The journal Editor-in-Chief is the decision-maker and responsible for all activities after the manuscripts are submitted. The manuscripts that reach the chief-in-editor are sent to the reviewers after the initial review. Of course, many journals have an editorial board team that assigns articles based on experience and primary review before submitting it to the reviewer.
One of the important tasks of chief-in-editors is to determine the future direction of the journal. He/she determines what manuscripts should be published. Along the way, some reviewers help him publish standard quality articles. But in the end, it is up to the chief-in-editor to decide whether to accept or reject a manuscript.
Editors’ decisions can be in four situations: desk rejection, minor revision, major revision, and acceptance. Typically, each manuscript consists of three reviewers. When all three reviewers recommend rejecting or accepting the manuscripts, it is much easier for the editor to decide as long as their comments alternate between minor and major revision. When comments differ, the chief-in-editor’s belief in the author’s ability to improve the manuscripts is crucial. If the editor does not see any hope for improvement, he will respond with rejection. With the decision to resubmit, chief-in-editors are required to submit reviewers’ comments to authors.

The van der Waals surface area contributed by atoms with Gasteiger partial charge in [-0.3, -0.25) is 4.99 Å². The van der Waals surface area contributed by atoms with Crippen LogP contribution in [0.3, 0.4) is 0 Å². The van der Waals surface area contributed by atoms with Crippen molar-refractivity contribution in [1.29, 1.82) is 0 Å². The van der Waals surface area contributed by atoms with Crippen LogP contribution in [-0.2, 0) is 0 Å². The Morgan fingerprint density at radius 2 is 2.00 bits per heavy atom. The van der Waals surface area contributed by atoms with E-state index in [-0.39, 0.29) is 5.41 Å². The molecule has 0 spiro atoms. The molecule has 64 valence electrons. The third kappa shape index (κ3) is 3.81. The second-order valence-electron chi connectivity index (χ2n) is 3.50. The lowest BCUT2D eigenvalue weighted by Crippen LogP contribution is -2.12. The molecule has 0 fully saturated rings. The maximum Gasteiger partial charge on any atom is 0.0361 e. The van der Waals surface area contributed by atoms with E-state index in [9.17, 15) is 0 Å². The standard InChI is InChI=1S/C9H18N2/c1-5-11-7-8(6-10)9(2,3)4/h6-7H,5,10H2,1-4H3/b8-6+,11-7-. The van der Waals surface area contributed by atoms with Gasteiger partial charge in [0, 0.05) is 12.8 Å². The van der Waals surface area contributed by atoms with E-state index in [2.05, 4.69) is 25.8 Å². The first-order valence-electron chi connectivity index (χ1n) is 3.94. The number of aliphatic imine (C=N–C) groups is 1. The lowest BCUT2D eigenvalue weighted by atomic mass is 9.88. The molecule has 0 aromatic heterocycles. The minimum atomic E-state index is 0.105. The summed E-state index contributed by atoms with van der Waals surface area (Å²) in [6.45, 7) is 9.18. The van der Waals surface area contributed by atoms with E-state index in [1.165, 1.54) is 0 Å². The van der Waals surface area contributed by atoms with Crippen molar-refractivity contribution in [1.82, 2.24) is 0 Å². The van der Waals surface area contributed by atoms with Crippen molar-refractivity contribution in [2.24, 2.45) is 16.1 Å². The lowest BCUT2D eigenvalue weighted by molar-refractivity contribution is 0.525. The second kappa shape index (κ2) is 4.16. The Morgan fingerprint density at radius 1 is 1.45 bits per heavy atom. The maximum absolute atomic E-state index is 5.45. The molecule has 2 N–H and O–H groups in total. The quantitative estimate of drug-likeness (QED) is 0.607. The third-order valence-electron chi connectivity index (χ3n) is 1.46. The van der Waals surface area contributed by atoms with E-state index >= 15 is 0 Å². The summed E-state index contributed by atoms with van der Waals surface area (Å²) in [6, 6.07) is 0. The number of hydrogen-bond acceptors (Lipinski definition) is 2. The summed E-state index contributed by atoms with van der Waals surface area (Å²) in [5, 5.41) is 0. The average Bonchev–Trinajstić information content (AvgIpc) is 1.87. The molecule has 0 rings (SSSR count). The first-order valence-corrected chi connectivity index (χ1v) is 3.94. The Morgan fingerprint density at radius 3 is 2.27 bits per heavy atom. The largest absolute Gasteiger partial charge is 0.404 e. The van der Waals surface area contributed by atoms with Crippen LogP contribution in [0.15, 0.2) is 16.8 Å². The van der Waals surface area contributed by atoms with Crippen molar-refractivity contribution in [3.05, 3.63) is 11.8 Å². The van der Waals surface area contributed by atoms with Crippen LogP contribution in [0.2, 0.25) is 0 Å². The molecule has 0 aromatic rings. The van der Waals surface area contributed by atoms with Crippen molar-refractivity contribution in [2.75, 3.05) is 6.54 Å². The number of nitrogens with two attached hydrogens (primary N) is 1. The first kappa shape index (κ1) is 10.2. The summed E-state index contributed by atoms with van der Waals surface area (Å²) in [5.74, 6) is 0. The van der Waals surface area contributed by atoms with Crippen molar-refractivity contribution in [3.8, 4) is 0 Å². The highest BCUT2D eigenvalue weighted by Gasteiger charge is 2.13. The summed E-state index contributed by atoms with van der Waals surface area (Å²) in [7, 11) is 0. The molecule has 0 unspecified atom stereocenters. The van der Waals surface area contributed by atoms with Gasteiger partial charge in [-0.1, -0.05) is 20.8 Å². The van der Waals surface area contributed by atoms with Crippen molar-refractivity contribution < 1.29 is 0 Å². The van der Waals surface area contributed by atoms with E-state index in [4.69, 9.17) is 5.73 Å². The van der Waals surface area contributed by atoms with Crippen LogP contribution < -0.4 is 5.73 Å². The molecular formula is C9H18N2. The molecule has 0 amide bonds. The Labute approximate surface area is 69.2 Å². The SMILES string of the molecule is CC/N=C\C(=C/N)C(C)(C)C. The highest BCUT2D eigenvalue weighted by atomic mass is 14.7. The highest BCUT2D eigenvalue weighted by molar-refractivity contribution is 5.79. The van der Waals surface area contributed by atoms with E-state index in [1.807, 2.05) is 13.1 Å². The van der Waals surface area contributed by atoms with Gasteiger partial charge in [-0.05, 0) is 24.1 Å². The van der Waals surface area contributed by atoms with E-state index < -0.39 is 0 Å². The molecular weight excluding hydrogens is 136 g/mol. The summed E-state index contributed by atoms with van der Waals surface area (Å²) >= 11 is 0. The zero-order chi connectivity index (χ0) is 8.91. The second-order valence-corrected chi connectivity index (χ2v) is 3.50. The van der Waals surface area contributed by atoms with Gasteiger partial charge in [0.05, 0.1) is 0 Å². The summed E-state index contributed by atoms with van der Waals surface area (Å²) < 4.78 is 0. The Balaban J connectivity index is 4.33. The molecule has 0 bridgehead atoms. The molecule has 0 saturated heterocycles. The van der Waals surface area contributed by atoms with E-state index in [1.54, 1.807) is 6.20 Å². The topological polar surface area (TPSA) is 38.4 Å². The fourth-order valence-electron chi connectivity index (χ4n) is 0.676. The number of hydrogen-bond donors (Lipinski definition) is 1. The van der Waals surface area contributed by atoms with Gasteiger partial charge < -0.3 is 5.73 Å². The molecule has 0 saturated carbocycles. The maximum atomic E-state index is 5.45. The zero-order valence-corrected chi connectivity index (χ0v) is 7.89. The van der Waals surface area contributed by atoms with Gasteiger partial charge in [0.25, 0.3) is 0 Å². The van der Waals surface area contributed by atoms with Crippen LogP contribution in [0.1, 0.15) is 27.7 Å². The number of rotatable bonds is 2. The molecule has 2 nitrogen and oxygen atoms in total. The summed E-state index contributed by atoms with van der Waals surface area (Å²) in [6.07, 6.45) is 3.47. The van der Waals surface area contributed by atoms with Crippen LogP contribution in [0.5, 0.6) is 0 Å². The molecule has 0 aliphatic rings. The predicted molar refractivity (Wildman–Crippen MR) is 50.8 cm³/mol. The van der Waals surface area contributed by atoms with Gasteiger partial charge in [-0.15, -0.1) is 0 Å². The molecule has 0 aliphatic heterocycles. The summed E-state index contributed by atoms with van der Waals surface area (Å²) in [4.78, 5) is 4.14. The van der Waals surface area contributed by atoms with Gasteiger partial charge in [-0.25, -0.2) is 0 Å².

Authors also have the right to cancel their collaboration at any time during the review process. This process can take between 3 and 6 months, depending on the journal. Authors should remember not to submit their manuscripts to another journal during this time (until they receive the chief-in-editor’s letter).